UNFPAState of World Population 2004
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HOME: STATE OF WORLD POPULATION 2004: Action Priorities
State of World Population
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Introduction
Population and Poverty
Population and the Environment
Migration and Urbanization
Gender Equality and Women's Empowerment
Reproductive Health and Family Planning
Maternal Health
Preventing HIV/AIDS
Adolescents and Young People
Reproductive Health for Communities in Crisis
Action Priorities
Notes
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Action Priorities

Partnership with Civil Society
Resources for Implementing the Programme of Action
Priorities for Action
Conclusion

Priorities for Action

Political leadership and adequate funding will be critical to meet both the goals of Cairo and the MDGs. Priorities for action over the next 10 years include:

POLICY COORDINATION

  • Integrate ICPD priorities into development policy dialogues on poverty eradication, women’s empowerment, social policies, human rights, environmental sustainability and macroeconomic polices, and in sector-wide approaches, PRSPs and other programming processes;
  • Broaden policies and programmes to meet the needs of the poorest populations and ensure that ICPD implementation efforts have a pro-poor orientation. Give priority to increasing the education and skills of the poor, and to providing services to poor rural and urban communities;
  • Make civil society participation a routine aspect of national, regional and local institutional practices;
  • Reform laws, policies and institutions to promote gender equality and equity. Combat gender-based violence and harmful traditional practices; expand women’s access to land and credit; increase women’s participation in decision-making; and redress inequality within families, workplaces and communities;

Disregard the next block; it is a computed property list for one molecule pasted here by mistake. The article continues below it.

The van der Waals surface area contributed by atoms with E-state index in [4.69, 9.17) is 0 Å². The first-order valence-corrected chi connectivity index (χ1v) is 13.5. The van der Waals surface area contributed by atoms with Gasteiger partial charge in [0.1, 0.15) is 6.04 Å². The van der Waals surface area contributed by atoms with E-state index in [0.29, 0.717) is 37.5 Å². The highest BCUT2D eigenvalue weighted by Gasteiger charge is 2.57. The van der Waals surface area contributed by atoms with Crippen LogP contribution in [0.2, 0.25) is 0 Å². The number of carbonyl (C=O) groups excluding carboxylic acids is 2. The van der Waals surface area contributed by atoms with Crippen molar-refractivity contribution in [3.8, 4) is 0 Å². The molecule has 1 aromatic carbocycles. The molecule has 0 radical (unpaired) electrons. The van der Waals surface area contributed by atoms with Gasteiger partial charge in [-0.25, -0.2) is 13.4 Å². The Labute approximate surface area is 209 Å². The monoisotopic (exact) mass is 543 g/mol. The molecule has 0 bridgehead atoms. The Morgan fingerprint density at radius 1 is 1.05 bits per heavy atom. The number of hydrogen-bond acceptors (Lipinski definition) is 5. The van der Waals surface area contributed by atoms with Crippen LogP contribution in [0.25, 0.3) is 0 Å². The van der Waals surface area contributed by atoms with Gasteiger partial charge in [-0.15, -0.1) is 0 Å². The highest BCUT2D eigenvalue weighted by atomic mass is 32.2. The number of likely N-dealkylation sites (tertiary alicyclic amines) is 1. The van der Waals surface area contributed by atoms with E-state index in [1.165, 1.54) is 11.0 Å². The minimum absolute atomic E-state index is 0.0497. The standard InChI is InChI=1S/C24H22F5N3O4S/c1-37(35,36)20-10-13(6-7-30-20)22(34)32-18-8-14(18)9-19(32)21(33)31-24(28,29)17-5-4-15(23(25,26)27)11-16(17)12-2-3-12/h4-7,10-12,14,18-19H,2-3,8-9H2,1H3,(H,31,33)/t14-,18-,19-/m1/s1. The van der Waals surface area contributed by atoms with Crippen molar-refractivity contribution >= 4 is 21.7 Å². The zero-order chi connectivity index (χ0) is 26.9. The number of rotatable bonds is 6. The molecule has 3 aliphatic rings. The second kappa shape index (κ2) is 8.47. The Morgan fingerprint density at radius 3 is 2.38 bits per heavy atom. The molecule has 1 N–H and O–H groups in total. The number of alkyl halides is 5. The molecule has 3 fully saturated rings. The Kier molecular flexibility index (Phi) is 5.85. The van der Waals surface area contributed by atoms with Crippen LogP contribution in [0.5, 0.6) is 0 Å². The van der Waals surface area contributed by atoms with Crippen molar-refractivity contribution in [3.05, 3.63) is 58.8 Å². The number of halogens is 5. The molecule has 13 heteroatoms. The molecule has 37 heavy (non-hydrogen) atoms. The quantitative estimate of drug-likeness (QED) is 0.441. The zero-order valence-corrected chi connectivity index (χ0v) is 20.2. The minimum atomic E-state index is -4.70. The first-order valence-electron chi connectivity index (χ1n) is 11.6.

• Link national capacity-building efforts and systems aimed at achieving the MDGs and monitoring progress to those needed to implement the ICPD Programme of Action, to maximize synergy and programme effectiveness.

POPULATION AND DEVELOPMENT

  • Include population dynamics in national planning and policy dialogues. As population size, composition and density change, planners need to anticipate and meet infrastructure and service needs;
  • Respond to rapid urbanization, including in the least-developed countries. Expand primary health care—including reproductive health—and other social services in the poor communities on the margins of cities. Facilitate decentralized decision-making by training local staff in budgeting, service delivery and monitoring;
  • Pay more attention to rural development to: address gaps in health care, education and employment; halt environmental degradation; slow the migration of those with skills and education; and reduce the impact of HIV/AIDS.

REPRODUCTIVE HEALTH

  • Focus more attention and resources on providing comprehensive, high-quality reproductive health services;